Boondocking Review

saddle-mountain-blm-az-1While on the topic of experiments after the dehydrated food update, now feels like a good time to address the bigger experiment I did this year. As longtime readers know, this was the year I finally got solar power and a propane heater and tried boondocking. It was also the first year I didn’t work a summer job – in years past I would volunteer over the winter in exchange for my site, work at a national park in the summer, and do CamperForce in the fall. This year I only did CamperForce. The two events are closely related.

RVing on a budget can be a fun experience, but it requires a discerning attitude about where your funds are going. When people recommend things to do or must-have items for the RV (online and in person), I often cite money as the reason why I’m not interested. It’s not that I don’t necessarily have enough money in my account for that particular thing, it also doesn’t necessarily mean that I don’t feel that that item or place would be nice to have or fun to do. It’s more that I assign a value to things based not just on how much they cost but how badly I want them, and only the things I want most do I spend money on. This brings me the most happiness per dollar spent, if that makes sense.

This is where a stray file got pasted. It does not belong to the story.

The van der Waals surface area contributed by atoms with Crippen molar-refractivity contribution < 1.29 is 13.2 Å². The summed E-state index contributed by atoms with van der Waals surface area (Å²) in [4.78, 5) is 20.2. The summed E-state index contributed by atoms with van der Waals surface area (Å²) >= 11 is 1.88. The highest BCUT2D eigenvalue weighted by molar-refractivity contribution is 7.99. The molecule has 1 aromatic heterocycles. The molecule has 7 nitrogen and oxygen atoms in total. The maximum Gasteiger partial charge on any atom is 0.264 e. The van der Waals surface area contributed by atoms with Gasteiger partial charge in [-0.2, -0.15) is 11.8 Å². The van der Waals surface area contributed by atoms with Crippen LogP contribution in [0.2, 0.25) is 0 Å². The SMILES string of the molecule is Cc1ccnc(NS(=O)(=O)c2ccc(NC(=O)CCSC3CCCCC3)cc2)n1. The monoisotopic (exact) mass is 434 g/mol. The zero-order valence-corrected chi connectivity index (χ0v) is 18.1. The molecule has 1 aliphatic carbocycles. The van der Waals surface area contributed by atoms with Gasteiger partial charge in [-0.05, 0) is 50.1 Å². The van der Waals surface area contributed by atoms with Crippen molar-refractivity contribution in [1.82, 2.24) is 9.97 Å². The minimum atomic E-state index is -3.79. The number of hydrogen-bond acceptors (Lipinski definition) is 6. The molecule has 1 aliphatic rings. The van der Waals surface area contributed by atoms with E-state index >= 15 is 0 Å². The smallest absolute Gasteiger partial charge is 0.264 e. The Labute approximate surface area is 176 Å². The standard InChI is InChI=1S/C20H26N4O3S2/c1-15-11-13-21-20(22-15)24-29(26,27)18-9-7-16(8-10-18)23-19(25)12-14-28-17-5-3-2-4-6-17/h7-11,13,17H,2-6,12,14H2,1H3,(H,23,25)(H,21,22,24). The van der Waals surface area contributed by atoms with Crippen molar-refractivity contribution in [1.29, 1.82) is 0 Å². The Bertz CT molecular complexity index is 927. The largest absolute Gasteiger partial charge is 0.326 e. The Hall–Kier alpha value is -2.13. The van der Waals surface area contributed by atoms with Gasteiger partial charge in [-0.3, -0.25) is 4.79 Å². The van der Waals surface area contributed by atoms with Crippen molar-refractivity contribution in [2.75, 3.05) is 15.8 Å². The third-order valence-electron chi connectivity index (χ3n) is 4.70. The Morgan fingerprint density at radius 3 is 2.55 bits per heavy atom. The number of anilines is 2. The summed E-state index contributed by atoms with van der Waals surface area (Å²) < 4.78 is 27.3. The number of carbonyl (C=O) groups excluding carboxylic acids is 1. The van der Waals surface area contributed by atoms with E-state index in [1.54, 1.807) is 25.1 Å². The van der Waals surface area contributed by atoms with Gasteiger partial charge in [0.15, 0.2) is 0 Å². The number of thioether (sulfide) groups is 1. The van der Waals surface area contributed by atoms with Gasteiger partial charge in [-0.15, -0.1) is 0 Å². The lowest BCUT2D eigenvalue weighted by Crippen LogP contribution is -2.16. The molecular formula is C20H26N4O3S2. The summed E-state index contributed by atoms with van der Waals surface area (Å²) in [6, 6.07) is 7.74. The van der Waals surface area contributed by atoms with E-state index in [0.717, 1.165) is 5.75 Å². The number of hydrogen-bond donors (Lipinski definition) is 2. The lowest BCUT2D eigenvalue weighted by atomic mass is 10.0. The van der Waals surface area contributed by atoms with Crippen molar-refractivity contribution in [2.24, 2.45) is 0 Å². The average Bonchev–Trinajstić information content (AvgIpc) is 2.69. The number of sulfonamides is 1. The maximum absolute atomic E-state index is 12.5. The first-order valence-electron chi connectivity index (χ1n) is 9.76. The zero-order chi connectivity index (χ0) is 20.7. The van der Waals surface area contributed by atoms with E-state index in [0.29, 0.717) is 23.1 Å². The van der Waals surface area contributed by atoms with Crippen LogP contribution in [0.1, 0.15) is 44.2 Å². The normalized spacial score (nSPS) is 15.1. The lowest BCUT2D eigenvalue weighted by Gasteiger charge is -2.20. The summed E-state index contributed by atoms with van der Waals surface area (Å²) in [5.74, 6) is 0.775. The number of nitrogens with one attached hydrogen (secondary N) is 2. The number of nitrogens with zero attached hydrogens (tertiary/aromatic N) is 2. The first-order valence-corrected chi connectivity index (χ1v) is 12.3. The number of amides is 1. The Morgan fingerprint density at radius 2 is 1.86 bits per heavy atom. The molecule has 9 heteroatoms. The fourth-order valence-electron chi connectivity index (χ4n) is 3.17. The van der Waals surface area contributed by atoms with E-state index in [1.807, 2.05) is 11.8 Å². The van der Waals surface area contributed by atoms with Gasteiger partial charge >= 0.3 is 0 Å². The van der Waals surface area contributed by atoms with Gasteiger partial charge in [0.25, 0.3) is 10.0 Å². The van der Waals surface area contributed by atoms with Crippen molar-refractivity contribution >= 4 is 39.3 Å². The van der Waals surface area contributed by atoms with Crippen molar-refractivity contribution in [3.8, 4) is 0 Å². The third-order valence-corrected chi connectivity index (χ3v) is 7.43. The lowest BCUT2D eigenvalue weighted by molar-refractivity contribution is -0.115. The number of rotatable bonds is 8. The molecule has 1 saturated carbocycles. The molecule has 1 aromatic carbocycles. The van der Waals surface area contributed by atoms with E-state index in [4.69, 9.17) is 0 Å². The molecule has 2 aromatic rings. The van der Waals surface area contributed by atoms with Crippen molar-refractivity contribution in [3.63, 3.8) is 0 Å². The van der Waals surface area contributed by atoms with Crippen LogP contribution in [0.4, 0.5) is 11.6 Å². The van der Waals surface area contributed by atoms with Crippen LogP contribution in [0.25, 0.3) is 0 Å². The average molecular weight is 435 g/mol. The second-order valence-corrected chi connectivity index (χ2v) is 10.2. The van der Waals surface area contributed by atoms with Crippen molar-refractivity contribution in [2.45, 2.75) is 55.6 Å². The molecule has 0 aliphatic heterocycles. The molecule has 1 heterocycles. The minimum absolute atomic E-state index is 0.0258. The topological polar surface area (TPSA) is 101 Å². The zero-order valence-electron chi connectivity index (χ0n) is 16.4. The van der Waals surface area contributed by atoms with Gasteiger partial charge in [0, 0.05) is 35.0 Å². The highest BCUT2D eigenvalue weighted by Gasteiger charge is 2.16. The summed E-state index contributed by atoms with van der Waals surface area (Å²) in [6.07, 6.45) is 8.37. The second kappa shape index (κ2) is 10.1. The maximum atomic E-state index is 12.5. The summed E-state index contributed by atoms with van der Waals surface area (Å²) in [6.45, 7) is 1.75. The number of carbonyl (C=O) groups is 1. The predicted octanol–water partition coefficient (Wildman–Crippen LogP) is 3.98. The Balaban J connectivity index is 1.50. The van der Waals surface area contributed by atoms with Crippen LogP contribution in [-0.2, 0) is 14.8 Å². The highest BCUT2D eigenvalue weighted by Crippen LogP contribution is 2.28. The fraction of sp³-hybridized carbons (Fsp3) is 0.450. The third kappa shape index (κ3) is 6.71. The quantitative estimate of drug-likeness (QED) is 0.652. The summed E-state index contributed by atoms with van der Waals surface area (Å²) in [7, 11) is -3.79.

finding-a-boondocking-rhythm (5)

Like most RVers I value experiences over possessions, and so being a full-timer (and getting to experience new things all the time) brings me a lot of happiness, enough that living without some of the finer things in life (like a full-sized shower, a newer car, or an oven) is worth it.

So, the experiment. I really wasn’t sure in January if I’d be able to go nine months out of the year without working a seasonal job and while I was fairly certain I’d enjoy boondocking, I wasn’t positive. In the end, I did make it the whole nine months and less time working meant more time to explore and accrue experiences. Talk about win-win. So here are some numbers and my thoughts:

alabama-hills-lone-pine-ca (9)

  • From January until the end of September, my average monthly camping costs were about $40, more like $50 if you add dump station costs and water fill-ups too.
  • I discovered that I could go three weeks without dumping and taking on water, and often went six weeks without paying for a camp site (I’d pay for just a dump at the three-week mark, and every other dump would seek hookups to fully charge all my electronics and flush my black tank thoroughly).